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Empires between Islam and Christianity, 1500-1800
Empires between Islam and Christianity, 1500-1800
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Sanjay Subrahmanyam - Author
SUNY series in Hindu Studies
Price: $95.00 
Hardcover - 472 pages
Release Date: January 2019
ISBN10: N/A
ISBN13: 978-1-4384-7435-9

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Summary Read First Chapter image missing

A wide-ranging consideration of early modern Muslim and Christian empires, covering the Iberian, Ottoman, and Mughal worlds, including questions of political economy, images and representations, and historiography.

Empires Between Islam and Christianity, 1500–1800 uses the innovative approach of “connected histories” to address a series of questions regarding the early modern world in the Indian Ocean, the Mediterranean, and the Atlantic. The period between 1500 and 1800 was one of intense inter-imperial competition involving the Iberians, the Ottomans, the Mughals, the British, and other actors. Rather than understand these imperial entities separately, Sanjay Subrahmanyam reads their archives and texts together to show unexpected connections and refractions. He further proposes, in this set of closely argued studies, that these empires often borrowed from each other, or built their projects with knowledge of other competing visions of empire. The emphasis on connections is also crucial for an understanding of how a variety of genres of imperial and global history writing developed in the early modern world. The book moves creatively between political, economic, intellectual, and cultural themes to suggest a fresh geographical conception for the epoch.

“Sanjay Subrahmanyam, the preeminent practitioner of ‘connected histories,’ offers yet another set of fascinating encounters of peoples, objects, ideas, and practices between the Ottoman, Mughal, and British empires. As always, he stays close to the archive, but is nonetheless able to spin a wonderfully imaginative web of pictures and stories. A delightful read.” — Partha Chatterjee, Columbia University

Sanjay Subrahmanyam is Distinguished Professor and Irving and Jean Stone Chair in the Department of History at the University of California, Los Angeles. He is the author of several books, including The Political Economy of Commerce: Southern India, 1500–1650.


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Table of Contents

Preface

1. Introduction: Revisiting Empires and Connecting Histories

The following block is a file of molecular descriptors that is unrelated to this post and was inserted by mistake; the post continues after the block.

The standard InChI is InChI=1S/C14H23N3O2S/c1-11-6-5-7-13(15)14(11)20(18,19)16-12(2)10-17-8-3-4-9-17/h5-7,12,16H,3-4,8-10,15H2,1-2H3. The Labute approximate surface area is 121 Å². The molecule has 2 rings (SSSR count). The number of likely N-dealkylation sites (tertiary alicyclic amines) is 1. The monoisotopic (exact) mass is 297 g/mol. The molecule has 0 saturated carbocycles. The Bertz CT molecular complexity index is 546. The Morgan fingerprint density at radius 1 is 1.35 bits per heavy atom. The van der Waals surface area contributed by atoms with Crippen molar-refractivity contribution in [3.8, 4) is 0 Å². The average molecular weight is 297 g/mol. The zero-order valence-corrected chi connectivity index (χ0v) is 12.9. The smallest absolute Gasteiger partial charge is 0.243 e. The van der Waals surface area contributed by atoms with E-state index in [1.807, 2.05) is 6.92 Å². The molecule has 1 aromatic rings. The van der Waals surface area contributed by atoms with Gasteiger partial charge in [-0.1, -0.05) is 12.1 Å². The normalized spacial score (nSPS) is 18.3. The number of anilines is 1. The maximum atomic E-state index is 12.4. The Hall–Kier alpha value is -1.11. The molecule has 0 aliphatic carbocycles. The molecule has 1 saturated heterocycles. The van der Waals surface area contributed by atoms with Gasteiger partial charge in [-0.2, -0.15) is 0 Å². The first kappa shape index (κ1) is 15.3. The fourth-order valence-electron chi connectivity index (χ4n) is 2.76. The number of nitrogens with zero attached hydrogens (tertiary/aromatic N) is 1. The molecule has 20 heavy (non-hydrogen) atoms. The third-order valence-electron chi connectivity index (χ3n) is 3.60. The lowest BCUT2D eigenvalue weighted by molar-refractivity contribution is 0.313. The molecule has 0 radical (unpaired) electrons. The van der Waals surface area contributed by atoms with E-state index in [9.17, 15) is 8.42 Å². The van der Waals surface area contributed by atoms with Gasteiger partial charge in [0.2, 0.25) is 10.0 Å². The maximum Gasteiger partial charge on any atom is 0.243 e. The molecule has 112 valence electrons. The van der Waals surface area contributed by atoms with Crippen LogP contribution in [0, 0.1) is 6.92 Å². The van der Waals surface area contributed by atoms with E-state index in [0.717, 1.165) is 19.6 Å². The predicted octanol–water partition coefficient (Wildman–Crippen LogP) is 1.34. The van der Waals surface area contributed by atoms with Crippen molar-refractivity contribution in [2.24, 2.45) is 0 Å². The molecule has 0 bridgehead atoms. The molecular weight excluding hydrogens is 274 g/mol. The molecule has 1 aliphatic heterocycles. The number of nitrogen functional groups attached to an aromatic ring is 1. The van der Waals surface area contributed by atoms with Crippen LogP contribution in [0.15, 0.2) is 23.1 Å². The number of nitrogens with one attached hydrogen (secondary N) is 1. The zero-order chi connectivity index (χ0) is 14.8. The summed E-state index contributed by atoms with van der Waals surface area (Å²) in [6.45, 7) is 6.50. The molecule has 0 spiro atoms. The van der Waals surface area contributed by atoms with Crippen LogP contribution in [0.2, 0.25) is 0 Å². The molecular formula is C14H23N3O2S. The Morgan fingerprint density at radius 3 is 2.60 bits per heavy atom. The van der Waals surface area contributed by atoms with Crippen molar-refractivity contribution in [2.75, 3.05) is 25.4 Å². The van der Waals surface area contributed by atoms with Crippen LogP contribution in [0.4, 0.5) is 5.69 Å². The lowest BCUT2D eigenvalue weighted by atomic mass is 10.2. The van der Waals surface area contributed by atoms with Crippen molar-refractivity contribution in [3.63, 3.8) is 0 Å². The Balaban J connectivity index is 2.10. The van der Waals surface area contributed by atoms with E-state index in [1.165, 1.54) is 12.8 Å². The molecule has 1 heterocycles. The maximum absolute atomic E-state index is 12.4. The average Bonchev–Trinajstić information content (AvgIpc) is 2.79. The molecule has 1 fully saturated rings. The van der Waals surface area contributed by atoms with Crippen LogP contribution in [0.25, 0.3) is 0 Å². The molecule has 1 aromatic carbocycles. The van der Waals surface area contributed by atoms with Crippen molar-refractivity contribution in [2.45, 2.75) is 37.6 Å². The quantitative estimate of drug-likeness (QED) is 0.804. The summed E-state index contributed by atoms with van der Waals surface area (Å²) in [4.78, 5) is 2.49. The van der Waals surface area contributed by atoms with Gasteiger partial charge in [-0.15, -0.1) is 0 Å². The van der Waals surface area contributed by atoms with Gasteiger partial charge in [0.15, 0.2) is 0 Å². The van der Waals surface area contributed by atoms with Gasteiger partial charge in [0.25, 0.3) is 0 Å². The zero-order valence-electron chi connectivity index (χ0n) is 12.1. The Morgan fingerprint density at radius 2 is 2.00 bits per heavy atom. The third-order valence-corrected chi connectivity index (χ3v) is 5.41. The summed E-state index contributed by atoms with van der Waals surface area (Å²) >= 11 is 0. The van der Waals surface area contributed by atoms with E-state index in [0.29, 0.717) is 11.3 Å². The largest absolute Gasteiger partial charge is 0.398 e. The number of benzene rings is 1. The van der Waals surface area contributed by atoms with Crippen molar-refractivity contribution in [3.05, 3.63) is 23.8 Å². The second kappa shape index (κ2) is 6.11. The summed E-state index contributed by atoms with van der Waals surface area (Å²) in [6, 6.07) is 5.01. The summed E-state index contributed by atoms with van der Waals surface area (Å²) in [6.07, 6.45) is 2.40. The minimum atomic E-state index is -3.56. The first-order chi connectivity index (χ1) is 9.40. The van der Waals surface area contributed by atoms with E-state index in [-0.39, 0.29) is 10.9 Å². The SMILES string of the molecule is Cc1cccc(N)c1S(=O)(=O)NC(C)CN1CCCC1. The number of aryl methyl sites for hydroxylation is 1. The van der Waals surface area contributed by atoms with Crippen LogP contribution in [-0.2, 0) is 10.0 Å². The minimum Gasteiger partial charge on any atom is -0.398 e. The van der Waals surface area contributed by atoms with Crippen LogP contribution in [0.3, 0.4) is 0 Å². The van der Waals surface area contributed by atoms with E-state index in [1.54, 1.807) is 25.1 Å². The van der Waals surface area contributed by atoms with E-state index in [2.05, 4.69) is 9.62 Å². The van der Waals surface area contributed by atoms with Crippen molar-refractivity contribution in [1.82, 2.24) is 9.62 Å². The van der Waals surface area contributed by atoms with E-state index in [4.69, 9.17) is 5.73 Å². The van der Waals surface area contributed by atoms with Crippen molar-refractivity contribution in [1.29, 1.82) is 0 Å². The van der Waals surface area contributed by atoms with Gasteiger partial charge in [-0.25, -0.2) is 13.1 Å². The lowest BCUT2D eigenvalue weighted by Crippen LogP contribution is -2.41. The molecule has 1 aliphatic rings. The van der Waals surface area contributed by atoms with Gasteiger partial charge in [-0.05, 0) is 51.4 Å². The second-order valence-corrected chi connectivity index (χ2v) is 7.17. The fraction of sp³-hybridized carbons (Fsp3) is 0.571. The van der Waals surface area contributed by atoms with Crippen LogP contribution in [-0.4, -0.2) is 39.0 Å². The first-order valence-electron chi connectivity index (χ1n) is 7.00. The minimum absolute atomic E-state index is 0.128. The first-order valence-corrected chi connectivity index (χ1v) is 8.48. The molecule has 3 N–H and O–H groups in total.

Beginnings

2. Rethinking the Establishment of the Estado da India, 1498–1509

3. Italians, Corsicans, and Portuguese in the Indian Ocean

4. Unhappy Subjects of Empire, 1515–1530

Connections and Comparisons

5. Connecting the Iberian Empires, 1500–1640

6. Mughals, Ottomans, and Habsburgs: Some Comparisons

7. Iberian Roots of the British Empire

Representations

8. World Historians in the Sixteenth Century

9. Empires and Wonders

10. Early Modern Empires and Intellectual Networks

11. Asia Between and Beyond Empires

Bibliography

Index

Maps and Illustrations

Map 1. The Iberian Empires on a World Scale, 1580–1640

Map 2. The Central Habsburg and Ottoman domains, ca. 1550

Fig. 1. Arabic letter from the ruler of Kannur (Cannanore) to Antonio Carneiro in Portugal (1518), Torre do
Tombo, Lisbon

Fig. 2. Letter from the Tamil merchants of Melaka to the King of Portugal (1527), Torre do Tombo, Lisbon

Fig. 3. Text of the Treaty of Tordesillas (1494), Biblioteca Nacional, Lisbon

Fig. 4. Representation of Portuguese fidalgos in Goa from Jan Huyghen van Linschoten, Itinerario (1596)

Fig. 5. View of the mining centre of Potosi in Bolivia, by Bernard Lens (1715)

Fig. 6. World map from the Ottoman Tarih-i Hind-i Garbi (1730)

Fig. 7. Hunting exotic animals in America, from the Ottoman Tarih-i Hind-i Garbi (1730)

Fig. 8. Portuguese representation of a monster in Turkey, from Emblema vivente (1727)

Fig. 9. John Stafford, Asia, from an allegory of the continents (1625–35)

Fig. 10. Map of ‘Iqlīm Āsyā’ based on Katib Celebi’s Cihānnumā, printed by Ibrahim Muteferrika (1732)


Related Subjects
4-7435-9/4-7434-2(CA/JMBG/MC)




 
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